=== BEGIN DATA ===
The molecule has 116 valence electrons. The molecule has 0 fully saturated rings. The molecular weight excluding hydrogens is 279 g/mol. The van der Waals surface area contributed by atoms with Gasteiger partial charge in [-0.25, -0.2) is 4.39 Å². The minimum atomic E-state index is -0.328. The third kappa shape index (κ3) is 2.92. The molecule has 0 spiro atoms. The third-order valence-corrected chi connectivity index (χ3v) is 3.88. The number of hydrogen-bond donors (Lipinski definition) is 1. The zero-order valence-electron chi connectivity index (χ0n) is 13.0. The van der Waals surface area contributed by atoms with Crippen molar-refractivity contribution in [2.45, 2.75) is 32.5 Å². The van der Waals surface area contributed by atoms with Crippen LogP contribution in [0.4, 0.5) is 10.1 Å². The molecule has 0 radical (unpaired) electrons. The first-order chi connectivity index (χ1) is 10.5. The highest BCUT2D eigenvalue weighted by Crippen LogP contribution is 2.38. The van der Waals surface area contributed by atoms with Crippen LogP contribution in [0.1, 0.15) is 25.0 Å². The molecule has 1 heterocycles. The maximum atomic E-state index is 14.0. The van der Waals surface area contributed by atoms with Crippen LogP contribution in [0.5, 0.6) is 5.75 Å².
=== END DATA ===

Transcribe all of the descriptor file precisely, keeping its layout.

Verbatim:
The molecule has 116 valence electrons. The molecule has 0 fully saturated rings. The molecular weight excluding hydrogens is 279 g/mol. The van der Waals surface area contributed by atoms with Gasteiger partial charge in [-0.25, -0.2) is 4.39 Å². The minimum atomic E-state index is -0.328. The third kappa shape index (κ3) is 2.92. The molecule has 0 spiro atoms. The third-order valence-corrected chi connectivity index (χ3v) is 3.88. The number of hydrogen-bond donors (Lipinski definition) is 1. The zero-order valence-electron chi connectivity index (χ0n) is 13.0. The van der Waals surface area contributed by atoms with Crippen molar-refractivity contribution in [2.45, 2.75) is 32.5 Å². The van der Waals surface area contributed by atoms with Crippen LogP contribution in [0.4, 0.5) is 10.1 Å². The molecule has 0 radical (unpaired) electrons. The first-order chi connectivity index (χ1) is 10.5. The highest BCUT2D eigenvalue weighted by Crippen LogP contribution is 2.38. The van der Waals surface area contributed by atoms with Crippen LogP contribution in [0.1, 0.15) is 25.0 Å². The molecule has 1 heterocycles. The maximum atomic E-state index is 14.0. The van der Waals surface area contributed by atoms with Crippen LogP contribution in [0.5, 0.6) is 5.75 Å².